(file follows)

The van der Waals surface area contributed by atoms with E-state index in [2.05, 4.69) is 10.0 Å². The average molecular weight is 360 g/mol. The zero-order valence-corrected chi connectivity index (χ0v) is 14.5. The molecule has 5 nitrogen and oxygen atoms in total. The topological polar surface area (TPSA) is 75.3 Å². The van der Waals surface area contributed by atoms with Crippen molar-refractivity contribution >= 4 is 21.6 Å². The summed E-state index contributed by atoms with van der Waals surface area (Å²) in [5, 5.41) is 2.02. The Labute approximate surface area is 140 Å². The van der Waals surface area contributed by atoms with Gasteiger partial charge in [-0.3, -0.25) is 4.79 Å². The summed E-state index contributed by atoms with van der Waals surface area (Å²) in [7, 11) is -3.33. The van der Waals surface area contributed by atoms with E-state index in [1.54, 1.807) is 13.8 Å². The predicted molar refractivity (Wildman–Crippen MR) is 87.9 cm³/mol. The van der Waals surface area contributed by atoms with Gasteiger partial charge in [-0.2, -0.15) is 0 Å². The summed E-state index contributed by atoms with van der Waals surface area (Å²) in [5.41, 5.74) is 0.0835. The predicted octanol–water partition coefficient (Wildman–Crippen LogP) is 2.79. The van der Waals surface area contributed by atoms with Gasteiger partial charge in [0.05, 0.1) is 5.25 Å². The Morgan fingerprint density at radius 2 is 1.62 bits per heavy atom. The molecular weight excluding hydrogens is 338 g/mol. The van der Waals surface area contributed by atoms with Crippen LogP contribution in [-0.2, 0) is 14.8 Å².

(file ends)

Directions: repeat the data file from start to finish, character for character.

The van der Waals surface area contributed by atoms with E-state index in [2.05, 4.69) is 10.0 Å². The average molecular weight is 360 g/mol. The zero-order valence-corrected chi connectivity index (χ0v) is 14.5. The molecule has 5 nitrogen and oxygen atoms in total. The topological polar surface area (TPSA) is 75.3 Å². The van der Waals surface area contributed by atoms with Crippen molar-refractivity contribution >= 4 is 21.6 Å². The summed E-state index contributed by atoms with van der Waals surface area (Å²) in [5, 5.41) is 2.02. The Labute approximate surface area is 140 Å². The van der Waals surface area contributed by atoms with Gasteiger partial charge in [-0.3, -0.25) is 4.79 Å². The summed E-state index contributed by atoms with van der Waals surface area (Å²) in [7, 11) is -3.33. The van der Waals surface area contributed by atoms with E-state index in [1.54, 1.807) is 13.8 Å². The predicted molar refractivity (Wildman–Crippen MR) is 87.9 cm³/mol. The van der Waals surface area contributed by atoms with Gasteiger partial charge in [-0.2, -0.15) is 0 Å². The summed E-state index contributed by atoms with van der Waals surface area (Å²) in [5.41, 5.74) is 0.0835. The predicted octanol–water partition coefficient (Wildman–Crippen LogP) is 2.79. The van der Waals surface area contributed by atoms with Gasteiger partial charge in [0.05, 0.1) is 5.25 Å². The Morgan fingerprint density at radius 2 is 1.62 bits per heavy atom. The molecular weight excluding hydrogens is 338 g/mol. The van der Waals surface area contributed by atoms with Crippen LogP contribution in [-0.2, 0) is 14.8 Å².